Since the group’s first appearance in 1964, Colombia’s government has engaged in peace talks with the ELN seven times, but never succeeded to convince the Marxist rebels to demobilize and disarm.
The attempt of President Juan Manuel Santos is the eight attempt and has also not been easy. While the talks were announced in June 2014 already, they were not formalized until Thursday.
Alfonso Lopez | 1974 – 1975
President Alfonso Lopez was the first to engage in peace talks, a decade after the ELN’s first attack and just after the guerrillas lost a number of its founding leaders in a military attack. The talks never resulted in the ELN’s demobilization amid guerrilla claims they received no guarantees for a safe demobilization.
Belisario Betancur | 1982 – 1986
President Belisario Betancur held peace talks with a coalition of radical leftist groups, including the FARC and the now-defunct M-19 and EPL guerrilla group. The talks resulted in an agreement that would allow the groups’ political participation through the Patriotic Union (UP) party whose members would later be all but exterminated. The ELN refused to take part in the political alliance.
Virgilio Barco | 1986 – 1990
President Virgilio Barco was able to barter a peace deal with the EPL and M-19 following his predecessor’s allowance of the formation of the UP. However, as paramilitary violence targeting party members increased, both the ELN and the FARC held back.
Cesar Gaviria | 1990 – 1994
President Cesar Gaviria tried to pull the ELN and the FARC back into peace talks together with the EPL, but only with partial success. The M-19 and the EPL demobilized, but the ELN and much larger FARC remained in arms and — in response to paramilitary violence — became more violent than ever before.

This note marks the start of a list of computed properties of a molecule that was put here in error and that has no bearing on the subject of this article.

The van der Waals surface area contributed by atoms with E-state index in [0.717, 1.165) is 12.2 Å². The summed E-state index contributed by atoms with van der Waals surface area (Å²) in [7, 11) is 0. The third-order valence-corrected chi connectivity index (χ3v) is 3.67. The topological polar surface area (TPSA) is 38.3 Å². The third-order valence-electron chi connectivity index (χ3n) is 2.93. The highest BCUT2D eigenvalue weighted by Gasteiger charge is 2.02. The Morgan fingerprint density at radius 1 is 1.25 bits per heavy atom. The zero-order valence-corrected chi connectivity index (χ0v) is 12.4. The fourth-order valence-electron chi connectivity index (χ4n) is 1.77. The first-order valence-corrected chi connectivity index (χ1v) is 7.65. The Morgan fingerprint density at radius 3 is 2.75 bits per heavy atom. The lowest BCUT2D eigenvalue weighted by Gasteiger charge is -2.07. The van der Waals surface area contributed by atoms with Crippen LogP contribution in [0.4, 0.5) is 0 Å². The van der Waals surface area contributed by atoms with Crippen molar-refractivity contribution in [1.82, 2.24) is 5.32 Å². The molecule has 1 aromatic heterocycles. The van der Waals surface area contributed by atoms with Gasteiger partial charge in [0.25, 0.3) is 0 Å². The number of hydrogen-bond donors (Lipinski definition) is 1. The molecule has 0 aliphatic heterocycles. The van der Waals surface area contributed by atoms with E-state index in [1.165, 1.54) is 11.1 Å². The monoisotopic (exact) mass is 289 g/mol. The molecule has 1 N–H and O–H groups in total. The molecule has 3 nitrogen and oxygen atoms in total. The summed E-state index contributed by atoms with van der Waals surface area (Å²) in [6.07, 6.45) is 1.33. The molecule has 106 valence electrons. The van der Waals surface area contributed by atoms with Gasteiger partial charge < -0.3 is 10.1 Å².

Ernesto Samper | 1994 – 1998
President Ernesto Samper tried to engage the ELN in peace talks on several occasions, but with hardly a response. The government at the time was overwhelmed by drug traffickers and guerrilla groups alike, and the ELN took advantage of the chaos to step up the kidnapping of civilians.
Andres Pastrana | 1998 – 2002
The ELN did agree to peace talks just months after President Andres Pastrana took office. However, the group was put on the backburner as Pastrana prioritized peace with the now 20,000-strong FARC. These talks failed miserably, leaving Patrana with hardly any public support to pursue talks with the ELN.
Alvaro Uribe | 2002 – 2007
President Alvaro Uribe tried to engage the ELN in peace talks in several ways, but without result. The paramilitary offensive that had taken place under Pastrana and with US support bartered by his predecessor, Uribe instead prioritized on weakening the FARC and ELN with military force.
Juan Manuel Santos | 2014 – present
Both President Juan Manuel Santos and the ELN announced interest in talks in 2011, but did not actually begin having direct contact until early 2014. The preliminary phase in which both parties had to agree to an agenda took more than two and a half years, but did lead to the formalization of the talks in Quito, Ecuador.